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EC number: 239-622-4
CAS number: 15571-58-1
The results of the previous hydrolysis study (Anonymous 2000) which were considered to support the use of the substance DOTC as an appropriate surrogate for mammalian toxicology studies of the corresponding thioesters, DOTE and its close analogue DOTI, when dosed via the oral route are now considered by the registrant to have been recently superceded by the findings of a more modern study. Further information on teh potential for absorption of the material was available in teh form of Ward, 2003 a study on the in vitro absorption of the substnace through the skin.
absorption of DOT(2 -EHMA) was measured in vitro (Ward 2003) through
both occluded and unoccluded human and rat epidermis. The absorption
through rat epidermis was much faster than through human epidermis:
EPIDERMIS: A dose of 17,007 ug tin/cm2 was determined to alter the
barrier function of the epidermis. From the occluded and unoccluded
applications, the rates of tin absorption over the 0-24 h exposure
period were below the limit of quantification (0.001 ug/cm2/h). In terms
of percent applied tin, 0.0001% was absorbed from the occluded dose, and
0.0001% was absorbed from the unoccluded dose after 24 hours of exposure.
EPIDERMIS: Absorption of tin through rat epidermis was much faster than
through human epidermis. From the occluded application, the maximum rate
of tin absorption (0.035 ug/cm2/h) occurred during 16-24 hours of
exposure, and the mean rate of tin absorption over the whole 24-h
exposure period was 0.021 ug/cm2/h. From the unoccluded application, the
maximum rate of tin absorption occurred during 12-24 hours of exposure
and was 0.033 ug/cm2/h. The mean rate of tin absorption over the whole
24-h exposure period was 0.025 ug/cm2/h. In terms of percent applied
tin, 0.003% was absorbed from the occluded dose, and 0.004% was absorbed
from the unoccluded dose after 24 hours of exposure. The overall
recovery of tin from the test system after 24-h exposure was low and may
be due to adsorption of the test substance to the glass equipment used.
The recovery was 45.5% (human) and 25.2% (rat) of the applied occluded
doses, and 29.6% (human) and 30.5% (rat) were recovered from the
unoccluded test systems. Of the recovered tin, 2.1% (human) and 5.5%
(rat) were obtained from the surface of the epidermis and donor chamber.
The mean amounts of tin absorbed by 24 hours were 0.010 ug/cm2
(unoccluded) and 0.011 ug/cm2 (occluded) through human epidermis and
0.641 ug/cm2 (unoccluded) and 0.547ug/cm2 (occluded) through rat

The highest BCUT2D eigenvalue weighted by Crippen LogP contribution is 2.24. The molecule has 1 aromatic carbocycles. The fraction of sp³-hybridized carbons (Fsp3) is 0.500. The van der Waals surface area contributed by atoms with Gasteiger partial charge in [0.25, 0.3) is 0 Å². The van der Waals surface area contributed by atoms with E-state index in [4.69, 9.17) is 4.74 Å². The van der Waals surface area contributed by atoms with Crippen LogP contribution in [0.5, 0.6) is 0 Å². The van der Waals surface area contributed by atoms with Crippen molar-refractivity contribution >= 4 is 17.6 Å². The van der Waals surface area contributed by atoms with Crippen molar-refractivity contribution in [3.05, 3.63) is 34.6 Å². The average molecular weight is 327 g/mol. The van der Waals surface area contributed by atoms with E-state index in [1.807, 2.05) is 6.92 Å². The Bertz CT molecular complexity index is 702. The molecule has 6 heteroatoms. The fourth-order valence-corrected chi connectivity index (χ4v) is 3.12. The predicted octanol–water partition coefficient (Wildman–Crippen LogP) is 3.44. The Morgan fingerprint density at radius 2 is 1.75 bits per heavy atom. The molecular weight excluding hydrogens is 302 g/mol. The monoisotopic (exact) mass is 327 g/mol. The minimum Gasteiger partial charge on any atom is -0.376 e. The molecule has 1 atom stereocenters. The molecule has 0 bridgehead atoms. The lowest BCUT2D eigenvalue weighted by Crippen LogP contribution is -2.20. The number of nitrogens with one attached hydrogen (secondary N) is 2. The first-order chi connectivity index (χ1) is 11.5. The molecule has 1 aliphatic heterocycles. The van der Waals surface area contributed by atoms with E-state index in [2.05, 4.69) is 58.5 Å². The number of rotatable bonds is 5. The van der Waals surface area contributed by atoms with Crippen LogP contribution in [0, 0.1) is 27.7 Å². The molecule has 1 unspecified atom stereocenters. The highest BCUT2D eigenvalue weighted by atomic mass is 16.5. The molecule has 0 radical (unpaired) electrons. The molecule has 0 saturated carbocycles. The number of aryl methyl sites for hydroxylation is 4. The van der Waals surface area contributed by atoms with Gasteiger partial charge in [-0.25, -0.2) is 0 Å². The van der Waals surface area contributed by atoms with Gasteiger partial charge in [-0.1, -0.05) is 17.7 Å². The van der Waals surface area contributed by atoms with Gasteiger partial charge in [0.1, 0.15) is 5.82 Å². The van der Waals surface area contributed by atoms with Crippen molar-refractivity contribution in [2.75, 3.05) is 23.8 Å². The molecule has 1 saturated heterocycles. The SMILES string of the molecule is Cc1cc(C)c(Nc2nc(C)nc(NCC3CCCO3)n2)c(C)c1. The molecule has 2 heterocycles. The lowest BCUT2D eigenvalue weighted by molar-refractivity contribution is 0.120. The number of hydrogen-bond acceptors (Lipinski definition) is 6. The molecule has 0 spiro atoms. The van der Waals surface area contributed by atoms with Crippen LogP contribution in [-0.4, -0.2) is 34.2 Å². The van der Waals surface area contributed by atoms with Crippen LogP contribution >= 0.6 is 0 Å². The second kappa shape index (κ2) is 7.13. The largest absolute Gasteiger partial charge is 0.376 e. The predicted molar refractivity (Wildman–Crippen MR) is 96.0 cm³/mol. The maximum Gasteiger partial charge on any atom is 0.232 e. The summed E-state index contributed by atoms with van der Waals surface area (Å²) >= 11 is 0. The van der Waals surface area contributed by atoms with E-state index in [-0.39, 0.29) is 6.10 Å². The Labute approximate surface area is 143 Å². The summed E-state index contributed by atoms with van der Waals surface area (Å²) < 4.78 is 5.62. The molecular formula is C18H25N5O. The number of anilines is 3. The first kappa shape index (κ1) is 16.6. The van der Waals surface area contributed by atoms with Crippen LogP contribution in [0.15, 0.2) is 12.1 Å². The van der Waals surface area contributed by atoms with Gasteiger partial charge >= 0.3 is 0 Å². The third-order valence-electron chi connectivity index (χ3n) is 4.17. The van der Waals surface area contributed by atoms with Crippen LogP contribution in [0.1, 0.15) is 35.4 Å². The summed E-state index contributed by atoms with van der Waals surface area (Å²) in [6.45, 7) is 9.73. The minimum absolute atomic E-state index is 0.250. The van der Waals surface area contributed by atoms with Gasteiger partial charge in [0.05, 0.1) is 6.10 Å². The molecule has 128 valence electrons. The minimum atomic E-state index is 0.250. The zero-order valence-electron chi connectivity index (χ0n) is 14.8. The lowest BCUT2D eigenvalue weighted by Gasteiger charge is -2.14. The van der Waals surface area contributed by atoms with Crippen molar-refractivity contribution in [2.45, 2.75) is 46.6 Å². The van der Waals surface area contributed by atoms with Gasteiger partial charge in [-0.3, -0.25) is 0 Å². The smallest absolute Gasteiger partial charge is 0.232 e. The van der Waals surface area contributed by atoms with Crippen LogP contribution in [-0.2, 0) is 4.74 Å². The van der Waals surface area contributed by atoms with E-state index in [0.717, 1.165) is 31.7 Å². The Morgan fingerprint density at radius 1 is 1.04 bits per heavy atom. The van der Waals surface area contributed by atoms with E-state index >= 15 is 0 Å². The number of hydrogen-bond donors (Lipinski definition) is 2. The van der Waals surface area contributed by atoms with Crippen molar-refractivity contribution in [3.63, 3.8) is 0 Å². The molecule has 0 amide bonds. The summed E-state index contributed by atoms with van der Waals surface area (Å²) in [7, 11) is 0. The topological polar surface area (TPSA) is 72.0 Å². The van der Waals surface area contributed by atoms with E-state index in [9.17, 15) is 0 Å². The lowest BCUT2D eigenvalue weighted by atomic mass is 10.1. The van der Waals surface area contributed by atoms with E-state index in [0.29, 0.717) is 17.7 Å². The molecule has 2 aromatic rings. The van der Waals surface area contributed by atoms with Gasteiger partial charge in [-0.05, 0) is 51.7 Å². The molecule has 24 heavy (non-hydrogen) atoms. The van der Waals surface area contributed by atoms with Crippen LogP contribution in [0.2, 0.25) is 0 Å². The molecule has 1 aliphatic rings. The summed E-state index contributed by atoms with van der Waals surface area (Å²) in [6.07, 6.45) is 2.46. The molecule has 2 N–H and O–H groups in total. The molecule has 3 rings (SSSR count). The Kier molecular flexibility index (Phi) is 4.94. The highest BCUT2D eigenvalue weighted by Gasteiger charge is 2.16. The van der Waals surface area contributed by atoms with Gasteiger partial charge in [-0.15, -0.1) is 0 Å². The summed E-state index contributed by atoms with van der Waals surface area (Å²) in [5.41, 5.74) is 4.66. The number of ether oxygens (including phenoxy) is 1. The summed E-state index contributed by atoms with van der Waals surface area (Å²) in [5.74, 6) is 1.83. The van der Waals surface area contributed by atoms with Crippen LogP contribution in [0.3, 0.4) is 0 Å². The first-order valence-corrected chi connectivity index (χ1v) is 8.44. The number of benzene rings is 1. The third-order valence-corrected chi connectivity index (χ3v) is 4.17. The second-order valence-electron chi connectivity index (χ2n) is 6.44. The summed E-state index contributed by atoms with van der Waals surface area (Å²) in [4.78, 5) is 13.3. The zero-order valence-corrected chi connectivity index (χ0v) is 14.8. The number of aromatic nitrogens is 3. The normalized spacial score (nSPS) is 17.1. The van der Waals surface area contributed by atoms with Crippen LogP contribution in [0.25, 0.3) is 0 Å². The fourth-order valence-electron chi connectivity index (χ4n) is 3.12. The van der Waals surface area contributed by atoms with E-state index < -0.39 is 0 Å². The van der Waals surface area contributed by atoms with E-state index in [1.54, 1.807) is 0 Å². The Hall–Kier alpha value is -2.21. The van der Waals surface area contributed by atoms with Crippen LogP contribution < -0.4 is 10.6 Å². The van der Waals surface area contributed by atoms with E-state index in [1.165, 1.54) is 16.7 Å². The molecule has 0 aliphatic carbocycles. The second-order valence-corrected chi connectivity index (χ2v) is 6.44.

results show that the absorption of tin from dioctyltin
bis(2-ethylhexylmercaptoacetate) through rat epidermis significantly
overestimated absorption from human epidermis. By 24 hours only a small
amount of the applied tin (3% in human and 1% in the rat) is associated
with the epidermis and is not regarded as systemically available.
molecule of this size would typically be considered to have a somewhat
limited distribution and there is the potential for preferential
partition to fatty/adipose tissues upon repeated exposure given the high
log Pow and extremely low predicted water solubility of the material.
vitro toxicokinetics studies under simulated mammalian gastric
conditions, using 119-Sn-NMR to identify the reaction products, clearly
show Dioctyltinchlor 2-ethylhexymercaptoacetate (DOTCE) is the only
identifiable hydrolysis product. No DOTC could be detected under the
conditions of the studies (Naßhan H 2014, Naßhan H 2015)
molecular weight of >300 indicates that excretion is more likely to
occur via the bile.
of 100%, 0.004% and 100% are adopted for oral, dermal and inhalation
exposure in accordance with ECHA guidance and the results of the studies
within the body would be considered to be somewhat limited by the
relatively large molecular weight of the substance with preferential
partitioning to fatty tissues.
simulated gastric hydrolysis study indicates that the substance would
likely form its monochloride form following substitution of one (but not
both) of the thioester side chains. The molecular weight of >300
suggests elimination via the bile.
Information on Registered Substances comes from registration dossiers which have been assigned a registration number. The assignment of a registration number does however not guarantee that the information in the dossier is correct or that the dossier is compliant with Regulation (EC) No 1907/2006 (the REACH Regulation). This information has not been reviewed or verified by the Agency or any other authority. The content is subject to change without prior notice.Reproduction or further distribution of this information may be subject to copyright protection. Use of the information without obtaining the permission from the owner(s) of the respective information might violate the rights of the owner.
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